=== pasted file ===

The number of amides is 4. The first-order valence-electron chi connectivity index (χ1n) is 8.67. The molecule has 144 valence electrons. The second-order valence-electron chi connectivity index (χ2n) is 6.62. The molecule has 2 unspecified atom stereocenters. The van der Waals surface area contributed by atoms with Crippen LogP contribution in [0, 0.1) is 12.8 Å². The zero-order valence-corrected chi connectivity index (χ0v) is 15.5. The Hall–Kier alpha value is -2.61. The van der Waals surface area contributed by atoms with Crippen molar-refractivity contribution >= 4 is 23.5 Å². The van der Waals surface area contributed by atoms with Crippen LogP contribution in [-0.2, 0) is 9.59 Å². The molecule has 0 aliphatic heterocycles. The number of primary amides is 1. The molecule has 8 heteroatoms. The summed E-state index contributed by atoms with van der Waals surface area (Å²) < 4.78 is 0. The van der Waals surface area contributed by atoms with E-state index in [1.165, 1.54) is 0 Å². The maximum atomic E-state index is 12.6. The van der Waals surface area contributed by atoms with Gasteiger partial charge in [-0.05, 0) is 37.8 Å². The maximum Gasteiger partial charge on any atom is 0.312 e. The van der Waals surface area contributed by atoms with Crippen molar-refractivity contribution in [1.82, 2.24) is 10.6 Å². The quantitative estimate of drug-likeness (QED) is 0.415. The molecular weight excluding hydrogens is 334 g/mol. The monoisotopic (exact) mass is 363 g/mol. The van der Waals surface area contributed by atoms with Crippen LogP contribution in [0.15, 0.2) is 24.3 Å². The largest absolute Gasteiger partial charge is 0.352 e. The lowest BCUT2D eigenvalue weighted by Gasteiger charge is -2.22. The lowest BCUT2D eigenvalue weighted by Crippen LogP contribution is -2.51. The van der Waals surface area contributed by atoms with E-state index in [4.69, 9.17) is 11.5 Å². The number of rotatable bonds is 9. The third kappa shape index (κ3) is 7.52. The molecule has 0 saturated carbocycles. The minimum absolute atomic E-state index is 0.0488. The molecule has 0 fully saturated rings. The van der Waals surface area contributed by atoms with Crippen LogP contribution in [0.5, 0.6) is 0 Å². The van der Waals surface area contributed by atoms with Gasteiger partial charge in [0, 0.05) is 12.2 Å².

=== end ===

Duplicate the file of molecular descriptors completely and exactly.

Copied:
The number of amides is 4. The first-order valence-electron chi connectivity index (χ1n) is 8.67. The molecule has 144 valence electrons. The second-order valence-electron chi connectivity index (χ2n) is 6.62. The molecule has 2 unspecified atom stereocenters. The van der Waals surface area contributed by atoms with Crippen LogP contribution in [0, 0.1) is 12.8 Å². The zero-order valence-corrected chi connectivity index (χ0v) is 15.5. The Hall–Kier alpha value is -2.61. The van der Waals surface area contributed by atoms with Crippen molar-refractivity contribution >= 4 is 23.5 Å². The van der Waals surface area contributed by atoms with Crippen LogP contribution in [-0.2, 0) is 9.59 Å². The molecule has 0 aliphatic heterocycles. The number of primary amides is 1. The molecule has 8 heteroatoms. The summed E-state index contributed by atoms with van der Waals surface area (Å²) < 4.78 is 0. The van der Waals surface area contributed by atoms with E-state index in [1.165, 1.54) is 0 Å². The maximum atomic E-state index is 12.6. The van der Waals surface area contributed by atoms with Gasteiger partial charge in [-0.05, 0) is 37.8 Å². The maximum Gasteiger partial charge on any atom is 0.312 e. The van der Waals surface area contributed by atoms with Crippen molar-refractivity contribution in [1.82, 2.24) is 10.6 Å². The quantitative estimate of drug-likeness (QED) is 0.415. The molecular weight excluding hydrogens is 334 g/mol. The monoisotopic (exact) mass is 363 g/mol. The van der Waals surface area contributed by atoms with Crippen LogP contribution in [0.15, 0.2) is 24.3 Å². The largest absolute Gasteiger partial charge is 0.352 e. The lowest BCUT2D eigenvalue weighted by Gasteiger charge is -2.22. The lowest BCUT2D eigenvalue weighted by Crippen LogP contribution is -2.51. The van der Waals surface area contributed by atoms with E-state index in [4.69, 9.17) is 11.5 Å². The number of rotatable bonds is 9. The third kappa shape index (κ3) is 7.52. The molecule has 0 saturated carbocycles. The minimum absolute atomic E-state index is 0.0488. The molecule has 0 fully saturated rings. The van der Waals surface area contributed by atoms with Crippen LogP contribution in [0.5, 0.6) is 0 Å². The van der Waals surface area contributed by atoms with Gasteiger partial charge in [0, 0.05) is 12.2 Å².